Is the multiverse detectible, BBC asks?
|April 11, 2014||Posted by News under Intelligent Design, Multiverse, News|
Sure, it’s detected everywhere. From the Beeb:
A few weeks ago, physicists behind the Bicep2 experiment made headlines for detecting a strong signature of inflation – ripples in the spacetime fabric of the cosmos called gravitational waves. The pattern in the sky they saw was precisely what the inflation theorists predicted.
What’s this got to do with the multiverse? No one knows exactly how inflation occurred, but some of the simplest, most reasonable ideas suggest that random quantum fluctuations in the early Universe caused inflation to stop in some regions but not in others. Inflation would thus be eternal.
In places where inflation ceased, pocket universes would form, where atoms, stars, and even planets could assemble. Our Universe would be just be one of these myriad pocket universes.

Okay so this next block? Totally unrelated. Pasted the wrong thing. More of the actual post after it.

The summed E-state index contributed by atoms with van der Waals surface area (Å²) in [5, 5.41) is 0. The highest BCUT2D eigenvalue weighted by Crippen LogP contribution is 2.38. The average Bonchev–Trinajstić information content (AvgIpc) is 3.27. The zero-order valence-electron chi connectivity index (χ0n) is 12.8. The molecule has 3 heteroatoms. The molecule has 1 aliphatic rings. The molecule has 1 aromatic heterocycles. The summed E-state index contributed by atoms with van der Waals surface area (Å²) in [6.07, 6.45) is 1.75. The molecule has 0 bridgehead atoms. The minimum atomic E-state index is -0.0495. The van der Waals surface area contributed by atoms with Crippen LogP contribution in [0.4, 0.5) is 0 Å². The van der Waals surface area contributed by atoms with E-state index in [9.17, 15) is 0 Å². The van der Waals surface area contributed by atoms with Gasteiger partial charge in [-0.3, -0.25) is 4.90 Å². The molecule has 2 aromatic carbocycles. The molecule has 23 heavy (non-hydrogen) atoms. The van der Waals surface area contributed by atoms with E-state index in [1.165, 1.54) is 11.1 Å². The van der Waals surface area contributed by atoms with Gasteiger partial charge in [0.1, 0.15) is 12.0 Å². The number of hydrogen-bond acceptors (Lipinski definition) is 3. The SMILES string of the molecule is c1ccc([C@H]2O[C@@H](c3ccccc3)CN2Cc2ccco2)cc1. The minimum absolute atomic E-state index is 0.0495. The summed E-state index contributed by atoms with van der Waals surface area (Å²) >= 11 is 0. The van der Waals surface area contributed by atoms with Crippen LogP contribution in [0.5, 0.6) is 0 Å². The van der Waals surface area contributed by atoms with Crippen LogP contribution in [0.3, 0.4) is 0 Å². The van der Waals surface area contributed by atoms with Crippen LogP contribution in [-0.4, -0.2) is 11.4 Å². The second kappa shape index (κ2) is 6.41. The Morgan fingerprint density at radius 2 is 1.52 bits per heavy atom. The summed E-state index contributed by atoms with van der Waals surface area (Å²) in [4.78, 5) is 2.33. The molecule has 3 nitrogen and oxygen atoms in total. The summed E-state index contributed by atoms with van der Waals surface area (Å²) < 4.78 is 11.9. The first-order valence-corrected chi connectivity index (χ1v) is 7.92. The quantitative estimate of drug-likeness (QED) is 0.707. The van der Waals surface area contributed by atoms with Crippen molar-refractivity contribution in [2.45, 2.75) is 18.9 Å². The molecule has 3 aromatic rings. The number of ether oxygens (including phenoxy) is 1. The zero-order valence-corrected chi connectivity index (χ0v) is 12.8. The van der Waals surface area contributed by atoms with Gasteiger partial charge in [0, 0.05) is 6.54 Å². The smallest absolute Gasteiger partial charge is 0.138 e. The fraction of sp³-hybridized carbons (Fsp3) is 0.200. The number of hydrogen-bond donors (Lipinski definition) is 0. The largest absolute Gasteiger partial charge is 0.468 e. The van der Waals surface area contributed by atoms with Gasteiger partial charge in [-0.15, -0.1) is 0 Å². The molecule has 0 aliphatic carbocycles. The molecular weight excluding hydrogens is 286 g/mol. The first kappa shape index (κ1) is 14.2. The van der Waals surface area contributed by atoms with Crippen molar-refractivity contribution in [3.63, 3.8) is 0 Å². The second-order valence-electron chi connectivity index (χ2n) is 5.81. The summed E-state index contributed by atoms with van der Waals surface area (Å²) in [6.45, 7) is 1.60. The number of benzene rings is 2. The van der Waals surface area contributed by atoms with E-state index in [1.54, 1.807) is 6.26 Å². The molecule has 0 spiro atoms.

Although inflation is widely accepted, eternal inflation remains more speculative. “I’m personally skeptical of this story,” says physicist Sean Carroll of the California Institute of Technology. Still, he says, it is plausible.
Scientists may simply never find direct signs of any kind of multiverse, Carroll says. For some naysayers, that means these theories are not scientific. But that misses the point, he says. “Our job as physicists is to believe what our equations tell us.” In other words, by pursuing the maths, theorists may help us discover indirect signs of the multiverse. And eventually, enough of this indirect evidence could have been assembled to suggest that the multiverse is overwhelmingly likely. More.
On that basis, ghosts are plausible too. No shortage of indirect evidence.
How did science get to be about this kind of stuff? When did the words: How, exactly? get lost?
See also: The Science Fictions series at your fingertips (cosmology).
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